The law temporarily suspends the 80% taxable income limitation on utilizing NOLs through taxable years beginning before January 1, 2021.
Additionally, the law also allows for a 5-year carryback of NOLs arising in years 2018, 2019 and 2020. These provisions apply to individuals, estates and trusts as well.
Limitation on Business Interest 163 (j)
The new law relaxes the limitation on the deduction of business interest from 30% of adjusted taxable income (ATI) to 50% ATI, for taxable years beginning in 2019 or 2020.
In anticipation that the 2020 income will be lower than 2019, the CARES Act also provides for an election whereby the taxpayer can use their 2019 ATI to calculate the 2020 limitation. In the case of a taxpayer who had 2019 as a short year, income should be annualized to 12 months.
Considering that most partnership returns for 2019 have already been filed, the law provides for a special rule for them. The increase in the ATI limitation to 50% will apply to the 2020 tax year.
For partners that don’t elect out, any excess business interest disallowed in 2019 will be treated as follows:
- 50% of the excess business interest will be treated as paid or accrued by the partner in the partner’s first tax year beginning in 2020 and will not be subject to Section 163(j) limitation.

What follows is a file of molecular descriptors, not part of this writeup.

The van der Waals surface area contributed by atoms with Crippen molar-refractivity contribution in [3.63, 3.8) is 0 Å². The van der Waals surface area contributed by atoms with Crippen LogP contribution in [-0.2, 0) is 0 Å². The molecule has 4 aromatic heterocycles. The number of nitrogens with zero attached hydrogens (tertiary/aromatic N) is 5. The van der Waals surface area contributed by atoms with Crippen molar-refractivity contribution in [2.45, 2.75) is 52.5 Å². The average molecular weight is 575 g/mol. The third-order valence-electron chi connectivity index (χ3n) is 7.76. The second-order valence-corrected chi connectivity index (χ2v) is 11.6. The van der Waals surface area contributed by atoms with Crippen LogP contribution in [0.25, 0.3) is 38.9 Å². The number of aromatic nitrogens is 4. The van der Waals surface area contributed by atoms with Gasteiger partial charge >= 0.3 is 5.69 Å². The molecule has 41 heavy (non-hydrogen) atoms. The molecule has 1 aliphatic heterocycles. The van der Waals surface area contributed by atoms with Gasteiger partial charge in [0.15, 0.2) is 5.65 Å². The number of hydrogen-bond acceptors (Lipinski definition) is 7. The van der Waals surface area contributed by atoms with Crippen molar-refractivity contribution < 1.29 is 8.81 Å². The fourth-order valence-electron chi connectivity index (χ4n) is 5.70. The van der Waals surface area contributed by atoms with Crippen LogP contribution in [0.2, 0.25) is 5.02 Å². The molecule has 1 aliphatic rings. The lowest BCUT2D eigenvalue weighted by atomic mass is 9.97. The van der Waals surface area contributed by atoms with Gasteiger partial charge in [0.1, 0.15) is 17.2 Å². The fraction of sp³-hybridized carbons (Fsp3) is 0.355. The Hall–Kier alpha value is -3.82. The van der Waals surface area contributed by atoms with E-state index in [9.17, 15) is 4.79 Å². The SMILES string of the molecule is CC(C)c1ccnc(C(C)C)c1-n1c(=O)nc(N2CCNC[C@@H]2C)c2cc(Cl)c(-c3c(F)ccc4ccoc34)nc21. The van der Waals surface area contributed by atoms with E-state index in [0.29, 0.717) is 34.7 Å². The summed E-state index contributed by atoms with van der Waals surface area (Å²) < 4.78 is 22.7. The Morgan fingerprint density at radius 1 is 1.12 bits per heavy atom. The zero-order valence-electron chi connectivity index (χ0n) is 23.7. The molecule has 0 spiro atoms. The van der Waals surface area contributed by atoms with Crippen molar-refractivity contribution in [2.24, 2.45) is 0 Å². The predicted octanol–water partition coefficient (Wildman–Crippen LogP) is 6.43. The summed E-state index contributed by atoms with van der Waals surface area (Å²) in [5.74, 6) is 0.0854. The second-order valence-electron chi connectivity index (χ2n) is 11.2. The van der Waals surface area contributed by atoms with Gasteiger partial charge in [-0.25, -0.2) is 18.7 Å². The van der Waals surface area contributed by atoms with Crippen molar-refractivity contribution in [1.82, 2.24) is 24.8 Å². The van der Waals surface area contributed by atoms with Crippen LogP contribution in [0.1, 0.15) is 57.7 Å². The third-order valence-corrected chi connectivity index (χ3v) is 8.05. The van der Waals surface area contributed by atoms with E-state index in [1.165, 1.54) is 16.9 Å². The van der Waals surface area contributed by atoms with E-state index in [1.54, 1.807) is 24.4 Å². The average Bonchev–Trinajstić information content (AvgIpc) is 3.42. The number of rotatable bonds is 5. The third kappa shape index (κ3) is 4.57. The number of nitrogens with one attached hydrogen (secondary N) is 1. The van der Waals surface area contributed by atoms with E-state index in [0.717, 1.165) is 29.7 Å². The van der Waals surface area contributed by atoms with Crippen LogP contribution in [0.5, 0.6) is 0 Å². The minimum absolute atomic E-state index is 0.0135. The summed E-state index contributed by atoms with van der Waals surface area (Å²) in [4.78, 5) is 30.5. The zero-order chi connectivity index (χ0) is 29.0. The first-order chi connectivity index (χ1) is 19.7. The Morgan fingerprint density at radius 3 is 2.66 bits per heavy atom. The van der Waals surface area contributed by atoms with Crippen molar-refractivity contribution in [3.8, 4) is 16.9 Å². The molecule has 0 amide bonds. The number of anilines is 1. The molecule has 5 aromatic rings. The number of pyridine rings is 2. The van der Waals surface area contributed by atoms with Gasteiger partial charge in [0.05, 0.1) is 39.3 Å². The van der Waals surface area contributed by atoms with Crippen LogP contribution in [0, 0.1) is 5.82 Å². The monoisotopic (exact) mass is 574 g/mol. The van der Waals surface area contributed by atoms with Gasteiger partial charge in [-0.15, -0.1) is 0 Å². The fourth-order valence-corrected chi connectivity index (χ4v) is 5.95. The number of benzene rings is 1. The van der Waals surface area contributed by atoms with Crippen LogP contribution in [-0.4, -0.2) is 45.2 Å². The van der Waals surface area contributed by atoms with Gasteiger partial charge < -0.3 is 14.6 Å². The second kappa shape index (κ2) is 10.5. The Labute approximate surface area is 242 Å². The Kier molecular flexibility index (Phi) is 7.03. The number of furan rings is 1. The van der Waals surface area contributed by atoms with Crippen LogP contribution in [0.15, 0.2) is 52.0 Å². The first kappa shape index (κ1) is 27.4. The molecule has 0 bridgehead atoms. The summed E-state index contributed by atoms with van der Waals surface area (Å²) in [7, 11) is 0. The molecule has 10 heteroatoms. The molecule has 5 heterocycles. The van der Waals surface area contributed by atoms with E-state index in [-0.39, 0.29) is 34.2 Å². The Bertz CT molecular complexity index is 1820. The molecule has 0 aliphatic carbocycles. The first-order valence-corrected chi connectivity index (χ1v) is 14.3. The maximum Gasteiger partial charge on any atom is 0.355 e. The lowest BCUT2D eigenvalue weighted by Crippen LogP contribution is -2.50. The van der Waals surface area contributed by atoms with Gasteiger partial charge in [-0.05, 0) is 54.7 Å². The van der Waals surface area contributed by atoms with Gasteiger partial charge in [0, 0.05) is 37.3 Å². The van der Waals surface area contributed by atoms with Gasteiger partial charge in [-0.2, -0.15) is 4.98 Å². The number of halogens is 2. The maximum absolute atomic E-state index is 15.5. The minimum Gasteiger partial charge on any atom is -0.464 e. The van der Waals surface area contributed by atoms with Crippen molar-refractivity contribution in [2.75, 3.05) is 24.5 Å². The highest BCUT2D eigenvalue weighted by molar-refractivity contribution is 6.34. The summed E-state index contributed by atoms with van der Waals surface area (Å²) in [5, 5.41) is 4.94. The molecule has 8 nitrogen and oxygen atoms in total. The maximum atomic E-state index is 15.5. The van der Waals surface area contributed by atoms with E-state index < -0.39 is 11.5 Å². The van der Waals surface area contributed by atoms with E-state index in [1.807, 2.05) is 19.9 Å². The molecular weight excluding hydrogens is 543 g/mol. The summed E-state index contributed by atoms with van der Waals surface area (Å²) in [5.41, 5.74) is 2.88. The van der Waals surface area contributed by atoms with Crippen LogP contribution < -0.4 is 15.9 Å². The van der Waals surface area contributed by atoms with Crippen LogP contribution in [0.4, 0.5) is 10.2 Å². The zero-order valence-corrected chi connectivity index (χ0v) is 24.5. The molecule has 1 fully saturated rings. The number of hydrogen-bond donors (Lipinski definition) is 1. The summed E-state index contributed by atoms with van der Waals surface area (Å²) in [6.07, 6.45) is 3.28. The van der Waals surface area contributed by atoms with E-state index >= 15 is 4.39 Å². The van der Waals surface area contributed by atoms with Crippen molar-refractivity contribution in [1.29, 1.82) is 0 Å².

- The balance of 50% of the excess business interest will be subject to the limitations of Section 163(j). In other words, it will remain suspended until the partnership allocates excess taxable income or excess interest income to the partner.
Taxpayers may elect out of the increase, for any tax year. Once made, the election can be revoked only with IRS consent. For partnerships, the election must be made by the partnership and can be made only for tax years beginning in 2020.
Technical Correction: Qualified Improvement Property (QIP)
A correction to a drafting error in the Tax Cuts & Jobs Act (TCJA) now allows Qualified Improvement Property (QIP) to be treated as 15-year property. This will allow taxpayers to apply 100% bonus depreciation to eligible QIP retroactively for assets acquired and placed in service after 12/31/17.
Qualified improvement property includes any improvement made by the taxpayer, to a building’s interior, provided such improvement was placed in service after the building itself was placed in service. However, improvements do not qualify if they are attributable to:
- the enlargement of the building;
- any elevator or escalator; or
- the internal structural framework of the building.
The law increases the limitation of qualifying charitable contributions (QCC) made in 2020 from 10% to 25% of corporation’s taxable income. QCC are contributions made in the form of cash and not made to donor advisor funds or non-operating private foundations.
Also Included in the CARES Act for Businesses:
- The taxable income limitation on the deduction for food inventory has also been increased from 15% to 25%.
Sax will continue to keep you posted as important updates emerge. Please feel free to reach out to your Sax advisor with questions or for more information.